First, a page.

fbpx

New York Legalizes ‘Human Composting’

National

Hand holding the soil in the heart shape. | Image by A3pfamily/Shutterstock

New York became one of six states to legalize “human composting” after Governor Kathy Hochul signed Bill A382 into law on December 31.

Human composting, also known as natural organic reduction or terramation, is the process of decomposing a human corpse into compost by enclosing the body in a semi-open box filled with wood chips, alfalfa, or straw.

Within six to eight weeks, each composted body will produce “a heaped cubic yard of nutrient-dense soil, equivalent to 36 bags of soil,” according to the Guardian.

Human composting is a relatively new phenomenon. Washington was the first state to legalize the practice in 2019. Within three years, Colorado, Oregon, Vermont, California, and now New York have followed suit.

The idea of human composting was first brought to the general public by Katrina Spade, founder and CEO of Recompose, a Seattle-based company that composts the deceased for $7,000.

“Human composting uses 87% less energy than traditional burial or cremation,” reads Recompose’s website. “Each year, about 3 million people die in the U.S. Cremation burns fossil fuels and emits carbon dioxide and particulates into the atmosphere.”

“Conventional burial consumes valuable urban land, pollutes the soil, and contributes to climate change,” Recompose asserts.

Michelle Menter, the manager at Greensprings Natural Cemetery Preserve in New York, applauded the move by Hochul and said the cemetery would consider implementing the practice.

“Every single thing we can do to turn people away from concrete liners and fancy caskets and embalming, we ought to do and be supportive of,” argued Menter.

Dennis Poust, the executive director of the New York State Catholic Conference, which represents the state’s bishops on legislative issues, urged Hochul, who is also Catholic, to veto the bill.

“A process that is perfectly appropriate for returning vegetable trimmings to the earth is not necessarily appropriate for human bodies,” said Poust in a statement.

Poust noted that “human bodies are not household waste, and we do not believe that the process meets the standard of reverent treatment for our earthly remains.”

On the flip side, Hochul was sent numerous cards from “Order of the Good Death,” a human compost advocacy group, which urged her to sign the bill into law. The cards read “Compost Me” or “I Want to be a Tree When I Die. Ask me how.”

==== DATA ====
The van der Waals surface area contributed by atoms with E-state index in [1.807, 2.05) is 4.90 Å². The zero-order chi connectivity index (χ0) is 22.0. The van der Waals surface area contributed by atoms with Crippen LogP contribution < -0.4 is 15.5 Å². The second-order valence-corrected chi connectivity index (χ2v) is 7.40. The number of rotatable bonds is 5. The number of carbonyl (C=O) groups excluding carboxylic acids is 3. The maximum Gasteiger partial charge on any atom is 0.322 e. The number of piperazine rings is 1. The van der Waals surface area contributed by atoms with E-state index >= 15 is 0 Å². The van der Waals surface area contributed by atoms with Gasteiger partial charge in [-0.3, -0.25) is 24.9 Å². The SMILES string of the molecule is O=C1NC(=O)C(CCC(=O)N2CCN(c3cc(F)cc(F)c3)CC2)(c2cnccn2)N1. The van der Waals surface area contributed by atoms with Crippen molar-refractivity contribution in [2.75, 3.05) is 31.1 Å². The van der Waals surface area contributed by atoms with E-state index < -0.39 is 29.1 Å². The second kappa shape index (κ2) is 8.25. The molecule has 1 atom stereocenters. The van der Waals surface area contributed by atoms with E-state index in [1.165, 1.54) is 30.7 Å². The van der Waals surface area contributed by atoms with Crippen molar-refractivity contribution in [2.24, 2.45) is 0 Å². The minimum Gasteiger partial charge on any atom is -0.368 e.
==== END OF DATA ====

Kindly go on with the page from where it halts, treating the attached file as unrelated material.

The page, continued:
“For a lot of folks being turned into soil that can be turned to grow into a garden or tree is pretty impactful,” argued Spade.

Human composting bills have been introduced in several states, such as Delaware, Minnesota, and Massachusetts. These bills are still in progress. In Hawaii and Maine, bills regarding this controversial “death care” practice failed to pass.

Currently, Texas outlaws human composting and has yet to introduce any legislation on the matter.

If you enjoyed this article, please support us today!

Formed in 2021, we provide fact-based, non-partisan news. The Dallas Express is a non-profit organization funded by charitable support and advertising.

Please join us on the important journey to make Dallas a better place!

We welcome and appreciate comments on The Dallas Express as part of a healthy dialogue. We do ask that you be kind. Kind to each other and to everyone else in your comments. For more information, please refer to our Complete Comment Moderation Policy.

Subscribe to Comments
Notify of
guest

7 Comments
Oldest
Newest Most Voted
Inline Feedbacks
View all comments
Lucille Rodriguez
Lucille Rodriguez
25 days ago

this is just gross

Cricket
Cricket
25 days ago

Wow, the depraved mind has no limits….

Wrath
Wrath
25 days ago

“Conventional burial consumes valuable urban land, pollutes the soil, and contributes to climate change,” Two points in this argument. (1) Consumes valuable land…it’s about money. (2) climate change…a continuing lie to justify a money grab. The climate change agenda is total garbage and so are those who parrot it. The founder of Greenpeace resigned and stated “climate change activists “ have turned totally political.

Esther
Esther
25 days ago

It’s just speeding up a natural and inevitable process without polluting, right?

Jeff
Jeff
Reply to  Esther
25 days ago

People can opt for a direct burial which skips the embalming process. Locking a dead body in a box for a fee is disrespectful to bodily remains.

Pap
Pap
24 days ago

If they want to help the environment, JUST PLANT TONS MORE TREES. Pretty simple. Saying people think it would be nice growing back as a tree, reminded me of a movie I saw a couple of times when I was 5 & 6 (early 60’s). “From Hell it Came”. Scared me half to death. (Saw it many years later, pretty corny by then.). About a native that was unjustly accused of killing his father, the chief (witch doctor and new chief were guilty), and then buried alive in a hollow tree trunk along with a knife. He grew back as a live tree that uprooted and was killing for vengeance. The knife was jutting out the side under his limb/arm. The white scientists finally figured out that the only way to kill it was to shoot the knife into its heart. I was checking under my bed for weeks before I would get up. And then I ran. lmao

And yes, human compost is absurd. Saying the human body is garbage. Right up there with selling aborted baby parts.

RiverKing
RiverKing
24 days ago

How long until human composting in (Blue) states where it is now legal becomes mandatory?